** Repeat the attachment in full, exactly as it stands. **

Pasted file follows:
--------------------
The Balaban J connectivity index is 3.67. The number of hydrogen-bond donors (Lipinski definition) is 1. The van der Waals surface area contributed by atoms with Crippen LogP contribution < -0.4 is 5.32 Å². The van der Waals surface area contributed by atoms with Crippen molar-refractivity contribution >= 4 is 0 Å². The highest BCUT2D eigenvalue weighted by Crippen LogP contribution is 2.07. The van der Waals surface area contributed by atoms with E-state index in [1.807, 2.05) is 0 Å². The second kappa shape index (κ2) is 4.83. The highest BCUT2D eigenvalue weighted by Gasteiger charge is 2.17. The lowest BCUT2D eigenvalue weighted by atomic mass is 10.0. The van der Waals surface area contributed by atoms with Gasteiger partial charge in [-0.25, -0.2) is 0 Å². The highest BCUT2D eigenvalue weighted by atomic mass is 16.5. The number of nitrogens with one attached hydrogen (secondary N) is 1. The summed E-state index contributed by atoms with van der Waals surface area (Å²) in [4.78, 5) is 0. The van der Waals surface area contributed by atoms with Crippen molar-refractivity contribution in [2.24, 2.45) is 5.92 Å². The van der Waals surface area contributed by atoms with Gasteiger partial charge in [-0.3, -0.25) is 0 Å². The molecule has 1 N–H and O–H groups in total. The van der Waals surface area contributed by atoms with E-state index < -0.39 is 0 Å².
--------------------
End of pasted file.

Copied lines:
The Balaban J connectivity index is 3.67. The number of hydrogen-bond donors (Lipinski definition) is 1. The van der Waals surface area contributed by atoms with Crippen LogP contribution < -0.4 is 5.32 Å². The van der Waals surface area contributed by atoms with Crippen molar-refractivity contribution >= 4 is 0 Å². The highest BCUT2D eigenvalue weighted by Crippen LogP contribution is 2.07. The van der Waals surface area contributed by atoms with E-state index in [1.807, 2.05) is 0 Å². The second kappa shape index (κ2) is 4.83. The highest BCUT2D eigenvalue weighted by Gasteiger charge is 2.17. The lowest BCUT2D eigenvalue weighted by atomic mass is 10.0. The van der Waals surface area contributed by atoms with Gasteiger partial charge in [-0.25, -0.2) is 0 Å². The highest BCUT2D eigenvalue weighted by atomic mass is 16.5. The number of nitrogens with one attached hydrogen (secondary N) is 1. The summed E-state index contributed by atoms with van der Waals surface area (Å²) in [4.78, 5) is 0. The van der Waals surface area contributed by atoms with Crippen molar-refractivity contribution in [2.24, 2.45) is 5.92 Å². The van der Waals surface area contributed by atoms with Gasteiger partial charge in [-0.3, -0.25) is 0 Å². The molecule has 1 N–H and O–H groups in total. The van der Waals surface area contributed by atoms with E-state index < -0.39 is 0 Å².